ALTONA -- When police knocked at Salih Hassad's door in Sudan, he was detained and tortured for almost three months.
So when police showed up unexpectedly at his door in Altona, Hassad's wife, Shadia, started to have conniptions. Were they going to take her husband away?
It was OK. It was just their friendly neighbourhood Altona police returning a children's wagon someone had taken from their yard.
"For a little kid's cart!" said an incredulous Hassad, grateful to his new country.
It was six years ago a group in Altona began sponsoring refugees from Africa.
But of the first seven families that arrived, only two stayed. From an economic-development standpoint, if that was the town's goal, the experiment to land black African refugees in an all-white Prairie farm town -- instead of always in the inner city of some major urban centre -- would seem a huge failure.
After all, the community has to raise about $30,000 in donations per refugee family to support that family through its first year.
But while those African families were leaving, others, like Hassad, were talking. Hassad phoned his cousin in Newfoundland and told him Altona had jobs, safety, quiet and a generous and supportive community. His cousin, with his wife and their six kids, packed their things and arrived shortly after.
His cousin liked it so much he recommended it to another African refugee family living in Newfoundland. That family moved, too. Then a family of four Nigerian refugees living in Toronto moved.
Meanwhile, other African refugees continue to arrive thanks to an aggressive sponsorship program by Altona's Build a Village.
It may be too early to say, but the local Build a Village group seems to be living up to its name: building an African community in the midst of these snowy Prairie fields.
That runs contrary to an assumption among some people that African refugees are somehow predisposed to urban life. That isn't the experience here.
"I'm getting worse," said Nurashem Male (MA-lee), 21, who arrived in Altona six years ago with her mom and siblings. By "worse" she means she's becoming more countrified.
Male is a former contestant for the Altona Sunflower Queen. She catches herself wondering what it would be like to own a small patch of land in the country someday. She and her partner, who is originally from Altona, recently had a baby boy named Ezra and already have a house in town.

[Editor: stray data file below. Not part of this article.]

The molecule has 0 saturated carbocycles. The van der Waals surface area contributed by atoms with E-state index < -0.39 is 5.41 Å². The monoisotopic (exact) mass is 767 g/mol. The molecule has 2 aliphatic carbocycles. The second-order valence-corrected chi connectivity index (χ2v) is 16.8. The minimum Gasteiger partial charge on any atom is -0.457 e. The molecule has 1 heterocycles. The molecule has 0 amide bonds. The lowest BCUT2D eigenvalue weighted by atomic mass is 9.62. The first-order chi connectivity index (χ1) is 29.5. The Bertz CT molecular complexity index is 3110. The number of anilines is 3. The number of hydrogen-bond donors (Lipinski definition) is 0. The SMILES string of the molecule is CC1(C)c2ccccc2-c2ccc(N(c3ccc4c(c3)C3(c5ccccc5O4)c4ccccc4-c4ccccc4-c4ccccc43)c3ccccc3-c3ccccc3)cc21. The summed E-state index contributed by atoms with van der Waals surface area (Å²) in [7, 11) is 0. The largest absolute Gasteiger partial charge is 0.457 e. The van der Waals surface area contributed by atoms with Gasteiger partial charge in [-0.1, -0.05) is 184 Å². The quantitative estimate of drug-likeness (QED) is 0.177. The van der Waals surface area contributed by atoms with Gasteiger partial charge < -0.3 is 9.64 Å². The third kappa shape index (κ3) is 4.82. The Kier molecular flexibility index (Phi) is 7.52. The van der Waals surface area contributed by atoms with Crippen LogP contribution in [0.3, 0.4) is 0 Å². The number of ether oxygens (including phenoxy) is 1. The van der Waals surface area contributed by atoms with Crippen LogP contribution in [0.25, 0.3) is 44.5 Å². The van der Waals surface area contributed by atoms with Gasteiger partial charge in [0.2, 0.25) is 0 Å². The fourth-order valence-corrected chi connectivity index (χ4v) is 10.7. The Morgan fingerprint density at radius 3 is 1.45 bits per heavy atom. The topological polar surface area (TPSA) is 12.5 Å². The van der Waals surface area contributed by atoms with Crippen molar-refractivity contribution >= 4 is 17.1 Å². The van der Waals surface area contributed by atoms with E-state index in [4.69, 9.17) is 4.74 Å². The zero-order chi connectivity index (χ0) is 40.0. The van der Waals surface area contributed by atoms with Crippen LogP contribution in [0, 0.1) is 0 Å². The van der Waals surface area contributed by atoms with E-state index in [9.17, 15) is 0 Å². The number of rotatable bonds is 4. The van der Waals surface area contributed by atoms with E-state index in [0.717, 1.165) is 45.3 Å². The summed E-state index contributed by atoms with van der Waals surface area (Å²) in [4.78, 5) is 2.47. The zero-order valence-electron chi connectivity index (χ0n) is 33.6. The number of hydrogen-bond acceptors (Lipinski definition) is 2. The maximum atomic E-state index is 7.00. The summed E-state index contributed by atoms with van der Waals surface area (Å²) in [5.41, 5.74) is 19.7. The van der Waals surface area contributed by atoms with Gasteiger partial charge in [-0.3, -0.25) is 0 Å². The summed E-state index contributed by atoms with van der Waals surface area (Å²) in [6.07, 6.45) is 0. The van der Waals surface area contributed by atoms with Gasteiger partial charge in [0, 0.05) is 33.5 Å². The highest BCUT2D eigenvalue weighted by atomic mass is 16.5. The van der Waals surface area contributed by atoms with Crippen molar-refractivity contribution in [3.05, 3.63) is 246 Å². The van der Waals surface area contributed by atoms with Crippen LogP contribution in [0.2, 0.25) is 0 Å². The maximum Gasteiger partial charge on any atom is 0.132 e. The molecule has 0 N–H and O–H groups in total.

Male lost her father and a sister in the Sudanese civil war. To escape, her mother, Dudu, ran through the bush for two days and nights with eight children in tow. They ended up in a refugee camp in Uganda, where Dudu kept her family alive for four years. Dudu prayed -- and badgered United Nations officials until she finally got out.
They were placed in an inner-city neighbourhood in Winnipeg. When an opportunity to move to Altona arose, Dudu jumped. "My mom just wanted someplace that was safe," said Male. "Here, I know almost everybody. Everybody says hi to each other."
Male has made a deep impression on the community, too. "She's an incredibly hard worker," said Ray Loewen, chairman of the nine-member Build a Village committee.
Hassad spent almost four years in a refugee camp in Egypt before arriving here. He works at West Park Motors, where Loewen is president. That same president, his boss, drove Hassad, 34, to school for six months when Hassad first arrived.
Today, he has a wife and three children. "I like it here. I'm from Darfur (in Sudan). I call myself a genocide survivor," he said.
Altona's Build a Village's mission statement, as listed on Facebook, is "to share God's love locally through work with newcomer families, specifically refugees and displaced persons." It began with supporting a village in El Salvador. That prompted members to wonder if they could do the same at home.
Build a Village has sponsored 22 refugee families in Altona, of which 14 have stayed, so far. They number about 40 Africans and almost as many Palestinians.
Build a Village plans to get into housing next. It wants to build transitional housing where people can live for a couple of years before they are ready to buy a house. The problem for immigrants in a town like Altona, with 4,000 people, is there are no apartments.
And as for whether newcomers stay? That's not the primary aim. The aim isn't economic stimulus. It's a religious love thing.
"Obviously, we hope (refugees) stay but from the beginning, our goal is to give them a good start in Canada, regardless of whether they stay. If they stay, great. That's a bonus," said Loewen.
"To see people like Salih starting a family, learning the language, making friends here, that is a very good feeling, for sure."